Rere Falls and rockslide 'asking for a fatality'

Safety fears over road, jumping off falls.

Safety fears over road, jumping off falls.

POPULAR SPOT: The narrow road into Rere Falls, blind corners, rubbish and falls jumping were among concerns Rere residents raised at Gisborne District Council’s hearings committee meeting this week.Picture supplied
RISKY BUSINESS: Rere residents have major concerns over safety issues with the roads to Rere Falls and people jumping off the falls as visitor numbers increase. Photoshopped image of one person jumping, supplied.

INCREASING numbers of visitors on the narrow road to Rere Falls and rockslide is “asking for a fatality”, Gisborne District Council’s hearings committee was told this week.

The issue was raised while the committee was hearing submissions on the council’s draft freedom camping bylaw.

The committee was also told of what was seen as a growing risk of injury to people jumping off the falls.

Kerry Worsnop said it was disappointing that they had to come back again to the council on this issue.

Residents had previously made their feelings clear to the council.

This was a place where motor caravaners would like to camp but they were likely to find the car park full and the toilets overflowing, and have to return to Gisborne.

“It is a site area that needs a lot more attention from the council,” she said.

The falls and rockslide sites remained unsuitable for camping for all the reasons they put forward last year.

“We still believe that there needs to be a lot more investment in infrastructure,” she said.

Rockslide not safe

The council was one of a number of parties pushing the rockslide as a destination, but it was not safe and it was at capacity.

In her opinion, the width of the road, the one-way bridge and the narrow road leading to the falls itself were “asking for a fatality”.

Sandra Matthews said concerned residents started meeting with the council in 2008.

There had been a huge increase in the number of visitors, not just during the summer period, but all year.

Rubbish was a significant issue as well. She produced pictures of rubbish on land and in the river.

She also showed pictures of blind corners on the road leading to the falls. This road was used by stock trucks.

Falls jumping was an accident waiting to happen.

They want Rere classed as a prohibited site for camping. That would protect access to the area as well as the health and safety of residents.

Residents were involved in a water quality management project with the council and it was really disheartening to see all the rubbish, she said.

Council strategic planning manager David Wilson said staff were aware of the concerns of residents and that was why they had recommended an amendment to the draft plan.

Freedom camping was not now recommended at the Rere Falls and rockslide carparks or the Rere Falls paddock.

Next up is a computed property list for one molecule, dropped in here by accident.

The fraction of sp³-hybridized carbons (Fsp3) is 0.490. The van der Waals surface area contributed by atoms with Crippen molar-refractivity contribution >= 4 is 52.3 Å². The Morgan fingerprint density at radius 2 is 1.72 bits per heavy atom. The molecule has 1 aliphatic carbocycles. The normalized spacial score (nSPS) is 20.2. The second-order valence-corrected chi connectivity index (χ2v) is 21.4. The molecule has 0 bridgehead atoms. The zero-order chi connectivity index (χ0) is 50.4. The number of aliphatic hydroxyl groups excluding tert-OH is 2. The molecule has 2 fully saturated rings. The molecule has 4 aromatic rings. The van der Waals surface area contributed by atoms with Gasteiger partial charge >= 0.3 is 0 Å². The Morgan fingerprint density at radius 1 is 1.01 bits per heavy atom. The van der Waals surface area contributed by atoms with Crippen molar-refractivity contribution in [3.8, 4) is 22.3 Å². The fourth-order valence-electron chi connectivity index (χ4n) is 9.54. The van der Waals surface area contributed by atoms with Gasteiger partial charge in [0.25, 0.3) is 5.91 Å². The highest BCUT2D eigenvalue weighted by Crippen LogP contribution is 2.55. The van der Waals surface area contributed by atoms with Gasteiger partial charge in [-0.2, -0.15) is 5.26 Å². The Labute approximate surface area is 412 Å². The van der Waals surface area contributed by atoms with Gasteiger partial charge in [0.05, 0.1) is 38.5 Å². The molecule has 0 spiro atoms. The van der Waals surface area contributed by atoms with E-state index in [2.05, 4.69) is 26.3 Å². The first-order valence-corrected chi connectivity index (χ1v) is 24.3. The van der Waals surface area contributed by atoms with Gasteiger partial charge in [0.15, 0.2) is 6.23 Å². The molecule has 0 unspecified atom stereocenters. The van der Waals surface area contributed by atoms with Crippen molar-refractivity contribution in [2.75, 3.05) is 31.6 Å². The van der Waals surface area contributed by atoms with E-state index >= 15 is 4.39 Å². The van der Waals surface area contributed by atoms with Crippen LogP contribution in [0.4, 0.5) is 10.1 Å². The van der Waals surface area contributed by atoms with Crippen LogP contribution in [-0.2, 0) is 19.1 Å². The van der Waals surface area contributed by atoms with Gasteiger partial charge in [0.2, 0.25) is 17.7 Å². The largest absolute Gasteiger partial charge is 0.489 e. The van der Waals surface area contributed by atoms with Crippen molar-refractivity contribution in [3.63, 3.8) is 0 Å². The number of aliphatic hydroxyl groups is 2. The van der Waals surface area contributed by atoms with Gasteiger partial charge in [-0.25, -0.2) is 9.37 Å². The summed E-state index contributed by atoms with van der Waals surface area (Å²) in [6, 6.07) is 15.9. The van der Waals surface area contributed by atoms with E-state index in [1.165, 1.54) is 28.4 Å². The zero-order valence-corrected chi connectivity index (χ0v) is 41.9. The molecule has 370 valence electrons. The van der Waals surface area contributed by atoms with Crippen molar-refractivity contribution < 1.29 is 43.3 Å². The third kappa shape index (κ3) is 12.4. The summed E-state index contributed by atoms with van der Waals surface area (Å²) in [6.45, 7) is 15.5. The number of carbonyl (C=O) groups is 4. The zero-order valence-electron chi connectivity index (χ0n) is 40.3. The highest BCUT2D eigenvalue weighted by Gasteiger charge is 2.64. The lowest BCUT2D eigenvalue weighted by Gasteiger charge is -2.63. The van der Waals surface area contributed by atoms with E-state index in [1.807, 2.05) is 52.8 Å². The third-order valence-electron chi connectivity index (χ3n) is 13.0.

INCREASING numbers of visitors on the narrow road to Rere Falls and rockslide is “asking for a fatality”, Gisborne District Council’s hearings committee was told this week.

The issue was raised while the committee was hearing submissions on the council’s draft freedom camping bylaw.

The committee was also told of what was seen as a growing risk of injury to people jumping off the falls.

Kerry Worsnop said it was disappointing that they had to come back again to the council on this issue.

Residents had previously made their feelings clear to the council.

This was a place where motor caravaners would like to camp but they were likely to find the car park full and the toilets overflowing, and have to return to Gisborne.

“It is a site area that needs a lot more attention from the council,” she said.

The falls and rockslide sites remained unsuitable for camping for all the reasons they put forward last year.

“We still believe that there needs to be a lot more investment in infrastructure,” she said.

Rockslide not safe

The council was one of a number of parties pushing the rockslide as a destination, but it was not safe and it was at capacity.

In her opinion, the width of the road, the one-way bridge and the narrow road leading to the falls itself were “asking for a fatality”.

Sandra Matthews said concerned residents started meeting with the council in 2008.

There had been a huge increase in the number of visitors, not just during the summer period, but all year.

Rubbish was a significant issue as well. She produced pictures of rubbish on land and in the river.

She also showed pictures of blind corners on the road leading to the falls. This road was used by stock trucks.

Falls jumping was an accident waiting to happen.

They want Rere classed as a prohibited site for camping. That would protect access to the area as well as the health and safety of residents.

Residents were involved in a water quality management project with the council and it was really disheartening to see all the rubbish, she said.

Council strategic planning manager David Wilson said staff were aware of the concerns of residents and that was why they had recommended an amendment to the draft plan.

Freedom camping was not now recommended at the Rere Falls and rockslide carparks or the Rere Falls paddock.

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